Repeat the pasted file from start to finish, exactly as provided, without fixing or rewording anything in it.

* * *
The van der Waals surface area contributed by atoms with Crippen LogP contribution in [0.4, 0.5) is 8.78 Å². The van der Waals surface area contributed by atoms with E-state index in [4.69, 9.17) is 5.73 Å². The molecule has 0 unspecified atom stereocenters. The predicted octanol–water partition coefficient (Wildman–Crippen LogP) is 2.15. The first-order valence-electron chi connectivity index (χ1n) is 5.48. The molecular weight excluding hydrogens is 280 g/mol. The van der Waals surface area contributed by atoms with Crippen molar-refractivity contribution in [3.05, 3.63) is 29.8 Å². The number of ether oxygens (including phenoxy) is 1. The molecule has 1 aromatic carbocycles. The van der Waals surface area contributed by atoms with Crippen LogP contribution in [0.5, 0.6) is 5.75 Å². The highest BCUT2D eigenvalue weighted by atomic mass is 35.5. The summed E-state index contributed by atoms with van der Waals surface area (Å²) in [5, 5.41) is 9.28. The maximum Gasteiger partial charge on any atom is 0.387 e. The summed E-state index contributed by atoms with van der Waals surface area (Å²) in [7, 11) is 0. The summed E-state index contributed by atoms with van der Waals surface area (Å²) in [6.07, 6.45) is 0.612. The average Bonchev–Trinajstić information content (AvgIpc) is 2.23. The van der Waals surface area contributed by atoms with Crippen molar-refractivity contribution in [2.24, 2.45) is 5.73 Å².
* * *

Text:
The van der Waals surface area contributed by atoms with Crippen LogP contribution in [0.4, 0.5) is 8.78 Å². The van der Waals surface area contributed by atoms with E-state index in [4.69, 9.17) is 5.73 Å². The molecule has 0 unspecified atom stereocenters. The predicted octanol–water partition coefficient (Wildman–Crippen LogP) is 2.15. The first-order valence-electron chi connectivity index (χ1n) is 5.48. The molecular weight excluding hydrogens is 280 g/mol. The van der Waals surface area contributed by atoms with Crippen molar-refractivity contribution in [3.05, 3.63) is 29.8 Å². The number of ether oxygens (including phenoxy) is 1. The molecule has 1 aromatic carbocycles. The van der Waals surface area contributed by atoms with Crippen LogP contribution in [0.5, 0.6) is 5.75 Å². The highest BCUT2D eigenvalue weighted by atomic mass is 35.5. The summed E-state index contributed by atoms with van der Waals surface area (Å²) in [5, 5.41) is 9.28. The maximum Gasteiger partial charge on any atom is 0.387 e. The summed E-state index contributed by atoms with van der Waals surface area (Å²) in [7, 11) is 0. The summed E-state index contributed by atoms with van der Waals surface area (Å²) in [6.07, 6.45) is 0.612. The average Bonchev–Trinajstić information content (AvgIpc) is 2.23. The van der Waals surface area contributed by atoms with Crippen molar-refractivity contribution in [2.24, 2.45) is 5.73 Å².